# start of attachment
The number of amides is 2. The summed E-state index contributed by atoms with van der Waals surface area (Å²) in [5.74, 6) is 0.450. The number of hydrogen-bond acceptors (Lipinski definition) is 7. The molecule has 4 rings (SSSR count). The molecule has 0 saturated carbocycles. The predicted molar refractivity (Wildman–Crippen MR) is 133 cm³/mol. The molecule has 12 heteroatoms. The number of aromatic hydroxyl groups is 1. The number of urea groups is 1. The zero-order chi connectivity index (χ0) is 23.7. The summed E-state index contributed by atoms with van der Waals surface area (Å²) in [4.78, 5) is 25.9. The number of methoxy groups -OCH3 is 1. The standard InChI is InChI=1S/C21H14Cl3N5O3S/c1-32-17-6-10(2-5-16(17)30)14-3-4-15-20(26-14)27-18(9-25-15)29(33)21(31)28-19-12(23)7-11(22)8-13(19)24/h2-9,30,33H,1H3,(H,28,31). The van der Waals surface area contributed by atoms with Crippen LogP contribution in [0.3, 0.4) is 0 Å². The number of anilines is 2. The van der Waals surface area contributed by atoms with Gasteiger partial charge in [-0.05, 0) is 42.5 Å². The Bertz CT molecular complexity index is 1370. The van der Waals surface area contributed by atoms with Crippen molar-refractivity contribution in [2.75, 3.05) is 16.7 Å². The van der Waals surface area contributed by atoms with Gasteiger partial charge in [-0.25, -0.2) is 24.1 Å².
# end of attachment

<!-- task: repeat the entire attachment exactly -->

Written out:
The number of amides is 2. The summed E-state index contributed by atoms with van der Waals surface area (Å²) in [5.74, 6) is 0.450. The number of hydrogen-bond acceptors (Lipinski definition) is 7. The molecule has 4 rings (SSSR count). The molecule has 0 saturated carbocycles. The predicted molar refractivity (Wildman–Crippen MR) is 133 cm³/mol. The molecule has 12 heteroatoms. The number of aromatic hydroxyl groups is 1. The number of urea groups is 1. The zero-order chi connectivity index (χ0) is 23.7. The summed E-state index contributed by atoms with van der Waals surface area (Å²) in [4.78, 5) is 25.9. The number of methoxy groups -OCH3 is 1. The standard InChI is InChI=1S/C21H14Cl3N5O3S/c1-32-17-6-10(2-5-16(17)30)14-3-4-15-20(26-14)27-18(9-25-15)29(33)21(31)28-19-12(23)7-11(22)8-13(19)24/h2-9,30,33H,1H3,(H,28,31). The van der Waals surface area contributed by atoms with Crippen LogP contribution in [0.3, 0.4) is 0 Å². The number of anilines is 2. The van der Waals surface area contributed by atoms with Gasteiger partial charge in [-0.05, 0) is 42.5 Å². The Bertz CT molecular complexity index is 1370. The van der Waals surface area contributed by atoms with Crippen molar-refractivity contribution in [2.75, 3.05) is 16.7 Å². The van der Waals surface area contributed by atoms with Gasteiger partial charge in [-0.25, -0.2) is 24.1 Å².